• Unspecified bipolar disorder: This form of bipolar involves variations of cycling moods that resemble manic or depressive episodes and interfere with daily routines but don’t fulfill the complete diagnostic requirements for the other classifications of bipolar disorder in this list. This diagnosis is used instead of other specified bipolar and related disorder when a doctor, for whatever reason, doesn’t want to go into detail about why the criteria for a specific bipolar diagnosis hasn’t been met — for example, in emergency room settings.

Bipolar disorder specifiers

The DSM-5 provides specifiers that enable doctors to more fully describe the person’s condition:

  • Current or most recent episode: Manic, hypomanic, or depressed.

  • Severity of illness: Mild, moderate, or severe.

  • Presence or absence of psychosis: Delusional thinking, paranoia, or hallucinations that may accompany depression or mania.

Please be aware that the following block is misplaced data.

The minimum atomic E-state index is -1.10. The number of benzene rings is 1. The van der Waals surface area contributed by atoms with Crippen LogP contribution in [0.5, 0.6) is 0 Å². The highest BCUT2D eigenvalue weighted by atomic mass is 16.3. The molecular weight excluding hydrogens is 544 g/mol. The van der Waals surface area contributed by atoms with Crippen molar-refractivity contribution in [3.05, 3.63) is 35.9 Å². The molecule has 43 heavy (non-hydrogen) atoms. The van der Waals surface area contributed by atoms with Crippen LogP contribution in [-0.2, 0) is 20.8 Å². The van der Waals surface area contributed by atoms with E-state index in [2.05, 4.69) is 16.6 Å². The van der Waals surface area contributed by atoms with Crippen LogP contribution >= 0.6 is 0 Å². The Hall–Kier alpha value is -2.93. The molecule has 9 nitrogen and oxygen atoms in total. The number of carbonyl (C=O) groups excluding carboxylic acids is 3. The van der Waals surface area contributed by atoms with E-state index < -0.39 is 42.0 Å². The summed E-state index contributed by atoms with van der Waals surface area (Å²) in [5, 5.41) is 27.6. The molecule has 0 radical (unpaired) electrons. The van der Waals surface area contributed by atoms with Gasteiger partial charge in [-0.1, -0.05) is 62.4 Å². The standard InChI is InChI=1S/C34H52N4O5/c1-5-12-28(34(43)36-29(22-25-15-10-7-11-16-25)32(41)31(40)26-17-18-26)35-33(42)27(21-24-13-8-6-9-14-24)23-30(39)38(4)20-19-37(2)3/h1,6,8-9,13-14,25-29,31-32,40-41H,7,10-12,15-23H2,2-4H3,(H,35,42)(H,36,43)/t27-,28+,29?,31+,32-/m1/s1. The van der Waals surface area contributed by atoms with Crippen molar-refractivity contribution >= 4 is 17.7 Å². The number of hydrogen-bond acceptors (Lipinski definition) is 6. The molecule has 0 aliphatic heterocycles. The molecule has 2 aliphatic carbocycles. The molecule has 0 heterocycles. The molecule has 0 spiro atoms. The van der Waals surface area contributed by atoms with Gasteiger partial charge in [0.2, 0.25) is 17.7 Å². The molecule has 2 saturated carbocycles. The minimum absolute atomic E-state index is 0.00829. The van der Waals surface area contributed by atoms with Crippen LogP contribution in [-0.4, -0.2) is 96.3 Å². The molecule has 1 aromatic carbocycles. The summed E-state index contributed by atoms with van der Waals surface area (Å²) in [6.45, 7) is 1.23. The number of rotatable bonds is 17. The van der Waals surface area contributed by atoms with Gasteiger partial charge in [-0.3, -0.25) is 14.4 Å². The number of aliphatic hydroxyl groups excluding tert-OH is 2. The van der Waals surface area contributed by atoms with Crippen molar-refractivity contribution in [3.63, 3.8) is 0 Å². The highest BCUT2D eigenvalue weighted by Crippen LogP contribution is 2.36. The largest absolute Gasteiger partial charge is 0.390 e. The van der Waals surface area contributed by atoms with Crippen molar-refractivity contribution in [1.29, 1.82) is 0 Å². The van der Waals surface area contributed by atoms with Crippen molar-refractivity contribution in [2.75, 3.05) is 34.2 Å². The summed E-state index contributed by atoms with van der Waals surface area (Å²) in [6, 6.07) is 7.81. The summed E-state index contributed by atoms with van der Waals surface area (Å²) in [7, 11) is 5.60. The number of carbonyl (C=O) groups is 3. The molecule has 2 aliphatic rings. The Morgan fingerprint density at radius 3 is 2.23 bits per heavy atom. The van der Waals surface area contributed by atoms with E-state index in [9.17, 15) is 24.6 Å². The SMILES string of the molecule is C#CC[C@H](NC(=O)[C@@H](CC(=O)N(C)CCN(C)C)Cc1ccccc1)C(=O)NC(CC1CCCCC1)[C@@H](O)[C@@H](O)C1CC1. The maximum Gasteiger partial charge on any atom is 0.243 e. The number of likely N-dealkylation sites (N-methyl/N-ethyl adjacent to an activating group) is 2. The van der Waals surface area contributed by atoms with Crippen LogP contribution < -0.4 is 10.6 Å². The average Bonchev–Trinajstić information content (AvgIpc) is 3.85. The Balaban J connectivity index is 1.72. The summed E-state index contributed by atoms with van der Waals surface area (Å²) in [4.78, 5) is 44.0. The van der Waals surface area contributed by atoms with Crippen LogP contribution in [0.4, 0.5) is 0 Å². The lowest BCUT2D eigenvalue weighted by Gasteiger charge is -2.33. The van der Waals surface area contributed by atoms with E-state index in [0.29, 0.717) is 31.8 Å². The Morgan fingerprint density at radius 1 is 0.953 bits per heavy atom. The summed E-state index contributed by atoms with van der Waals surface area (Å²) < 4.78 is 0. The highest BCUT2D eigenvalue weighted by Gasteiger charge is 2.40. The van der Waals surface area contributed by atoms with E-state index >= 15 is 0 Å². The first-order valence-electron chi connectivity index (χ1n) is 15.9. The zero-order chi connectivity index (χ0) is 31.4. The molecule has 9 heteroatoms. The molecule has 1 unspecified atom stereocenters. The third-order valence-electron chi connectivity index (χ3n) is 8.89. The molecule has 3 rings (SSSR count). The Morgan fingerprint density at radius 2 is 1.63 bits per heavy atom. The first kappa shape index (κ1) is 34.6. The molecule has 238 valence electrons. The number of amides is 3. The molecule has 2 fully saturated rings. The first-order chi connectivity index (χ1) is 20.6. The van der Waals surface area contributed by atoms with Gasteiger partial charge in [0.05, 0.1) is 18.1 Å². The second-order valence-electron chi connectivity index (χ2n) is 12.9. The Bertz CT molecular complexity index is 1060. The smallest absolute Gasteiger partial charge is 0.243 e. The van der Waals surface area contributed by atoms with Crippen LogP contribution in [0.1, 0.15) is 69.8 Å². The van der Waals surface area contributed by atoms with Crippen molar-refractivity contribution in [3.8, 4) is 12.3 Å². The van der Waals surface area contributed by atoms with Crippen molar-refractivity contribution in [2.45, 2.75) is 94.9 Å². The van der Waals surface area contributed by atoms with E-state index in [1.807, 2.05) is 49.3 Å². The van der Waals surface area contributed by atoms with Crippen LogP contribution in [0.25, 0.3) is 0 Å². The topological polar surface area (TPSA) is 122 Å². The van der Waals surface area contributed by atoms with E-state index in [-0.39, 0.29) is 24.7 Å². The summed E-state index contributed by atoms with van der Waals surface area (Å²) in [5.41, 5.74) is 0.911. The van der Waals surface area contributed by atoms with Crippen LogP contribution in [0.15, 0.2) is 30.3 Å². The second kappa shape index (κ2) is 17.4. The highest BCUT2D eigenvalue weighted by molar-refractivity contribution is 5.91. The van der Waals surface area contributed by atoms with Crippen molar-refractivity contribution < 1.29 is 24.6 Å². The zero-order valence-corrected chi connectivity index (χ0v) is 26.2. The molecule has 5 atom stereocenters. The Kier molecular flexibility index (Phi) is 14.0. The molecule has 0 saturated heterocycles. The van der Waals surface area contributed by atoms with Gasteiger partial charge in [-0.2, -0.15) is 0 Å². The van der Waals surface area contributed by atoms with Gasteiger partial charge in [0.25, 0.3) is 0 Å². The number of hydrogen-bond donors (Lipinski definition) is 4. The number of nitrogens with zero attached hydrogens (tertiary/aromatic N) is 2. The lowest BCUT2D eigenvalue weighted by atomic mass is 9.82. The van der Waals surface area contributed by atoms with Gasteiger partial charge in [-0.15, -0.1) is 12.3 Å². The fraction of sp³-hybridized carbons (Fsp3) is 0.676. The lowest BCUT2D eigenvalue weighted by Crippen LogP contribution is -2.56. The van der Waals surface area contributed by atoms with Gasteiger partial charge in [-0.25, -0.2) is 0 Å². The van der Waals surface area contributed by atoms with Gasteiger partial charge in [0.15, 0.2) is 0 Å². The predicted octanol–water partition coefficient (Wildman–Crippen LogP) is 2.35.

• Course of illness: Active (with or without psychosis), in partial remission, or in full remission.

  • With anxious distress: If symptoms include anxiety.

  • With mixed features: For example, mania with symptoms of depression, such as guilt, hopelessness, or suicidal thoughts; or depression with symptoms of mania, such as physical agitation and racing thoughts.

  • With rapid cycling: Four or more mood episodes in a 12-month period.

  • With melancholic features: Extreme depression.

  • With atypical features: Symptoms that used to be considered less typical of depression but are now recognized as frequent features of depression.

  • With mood-congruent psychotic features: Hallucinations or delusions that reflect the mood — for example, delusions of grandiosity and power during a manic episode or delusions of guilt and hurting other people during depressed periods.

  • With catatonia: A state of minimal responsiveness to the environment and abnormal movement.

  • With peripartum onset: The bipolar mood episode occurs any time during pregnancy or in the four weeks after delivery.

  • With seasonal pattern: Mood episodes follow a pattern corresponding to the seasons or specific times of year.

If left untreated, bipolar disorder (and other mental health disorders) could become so severe that a person suffering from them might experience thoughts of self-harm. If this is happening to you or a loved one, call the National Suicide Prevention Lifeline at (800) 273-8255, or your local suicide prevention hotline.